Does a candidate’s residency matter? Not always

Republicans are considering taking legal action against Sen. Mary Landrieu (D-La.) to question whether she is a resident of Louisiana, arguing that her $2.5 million home just four blocks from the U.S. Capitol is her primary residence.

Raising questions about a candidate's residency is an age-old political tactic used by incumbents and challengers alike to question whether an opponent is qualified for the job or sufficiently focused on home state concerns.

Democrats responded to the accusations against Landrieu, reported Thursday by The Washington Post, by noting that two GOP Senate candidates -- Tom Cotton in Arkansas and Dan Sullivan in Alaska -- have also faced questions about their home addresses. Cotton doesn't own property in Arkansas and has spent most of his time since high school outside the state (partly because of his military service). As for Sullivan, he was born in Ohio and has strong family ties there. He's lived in Alaska in recent years, but Democrats have raised questions about his residency based on applications for fishing licenses.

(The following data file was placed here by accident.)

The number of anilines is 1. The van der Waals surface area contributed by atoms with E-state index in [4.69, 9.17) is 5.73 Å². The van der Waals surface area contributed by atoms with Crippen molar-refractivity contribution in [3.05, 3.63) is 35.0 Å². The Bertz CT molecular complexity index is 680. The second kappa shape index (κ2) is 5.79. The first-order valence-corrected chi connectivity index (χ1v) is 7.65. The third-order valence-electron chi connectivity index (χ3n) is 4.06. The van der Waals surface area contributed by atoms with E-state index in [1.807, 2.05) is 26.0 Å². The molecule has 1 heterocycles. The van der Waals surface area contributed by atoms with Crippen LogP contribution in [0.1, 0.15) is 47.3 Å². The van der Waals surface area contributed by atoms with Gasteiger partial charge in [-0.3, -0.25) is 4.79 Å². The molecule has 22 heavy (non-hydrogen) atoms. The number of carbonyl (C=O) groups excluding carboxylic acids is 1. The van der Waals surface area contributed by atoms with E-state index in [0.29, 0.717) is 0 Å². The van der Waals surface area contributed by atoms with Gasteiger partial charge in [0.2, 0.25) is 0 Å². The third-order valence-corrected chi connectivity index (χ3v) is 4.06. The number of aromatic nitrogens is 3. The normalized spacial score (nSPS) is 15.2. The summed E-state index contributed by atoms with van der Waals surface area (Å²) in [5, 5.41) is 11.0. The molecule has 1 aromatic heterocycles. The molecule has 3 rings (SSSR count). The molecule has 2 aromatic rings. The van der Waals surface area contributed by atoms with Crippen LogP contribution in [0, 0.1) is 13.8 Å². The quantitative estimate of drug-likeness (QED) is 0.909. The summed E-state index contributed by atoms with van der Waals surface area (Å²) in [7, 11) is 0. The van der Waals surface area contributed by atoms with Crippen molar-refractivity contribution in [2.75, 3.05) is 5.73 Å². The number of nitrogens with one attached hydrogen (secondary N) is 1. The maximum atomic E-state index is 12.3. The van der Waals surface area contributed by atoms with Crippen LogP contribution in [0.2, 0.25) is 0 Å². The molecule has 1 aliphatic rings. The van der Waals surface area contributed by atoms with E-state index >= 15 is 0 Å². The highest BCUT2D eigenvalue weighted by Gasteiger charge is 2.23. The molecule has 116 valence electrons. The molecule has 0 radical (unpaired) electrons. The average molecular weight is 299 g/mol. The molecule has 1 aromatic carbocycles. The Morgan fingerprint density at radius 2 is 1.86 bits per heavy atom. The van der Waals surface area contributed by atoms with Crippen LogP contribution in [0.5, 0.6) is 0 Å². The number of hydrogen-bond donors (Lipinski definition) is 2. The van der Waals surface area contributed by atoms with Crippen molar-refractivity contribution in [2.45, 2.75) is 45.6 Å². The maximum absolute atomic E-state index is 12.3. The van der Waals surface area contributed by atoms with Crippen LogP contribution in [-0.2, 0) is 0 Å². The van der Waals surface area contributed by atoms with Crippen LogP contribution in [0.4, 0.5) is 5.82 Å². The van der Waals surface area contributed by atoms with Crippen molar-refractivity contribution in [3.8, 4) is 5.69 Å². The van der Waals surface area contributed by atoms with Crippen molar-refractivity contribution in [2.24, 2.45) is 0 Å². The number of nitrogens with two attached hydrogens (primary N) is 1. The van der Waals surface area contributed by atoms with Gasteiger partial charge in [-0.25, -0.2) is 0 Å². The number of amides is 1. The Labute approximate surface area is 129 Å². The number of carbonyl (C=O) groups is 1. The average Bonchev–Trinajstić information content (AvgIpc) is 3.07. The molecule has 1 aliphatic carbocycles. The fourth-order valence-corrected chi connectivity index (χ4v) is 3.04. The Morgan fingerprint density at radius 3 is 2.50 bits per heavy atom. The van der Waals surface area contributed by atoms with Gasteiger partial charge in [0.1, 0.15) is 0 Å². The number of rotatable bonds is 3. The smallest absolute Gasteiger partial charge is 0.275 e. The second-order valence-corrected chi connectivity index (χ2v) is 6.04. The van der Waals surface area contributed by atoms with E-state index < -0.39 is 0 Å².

But several recent cases demonstrate that residency questions don't always matter. Here’s a quick review of when a candidate residency played a prominent role -- and how it panned out:

WAS A BIG FACTOR:


Sen. Richard Lugar speaks to supporters Tuesday, May 8, 2012, in Indianapolis. Lugar lost his Republican Senate primary on Tuesday to state Treasurer Richard Mourdock. (AP/Darron Cummings)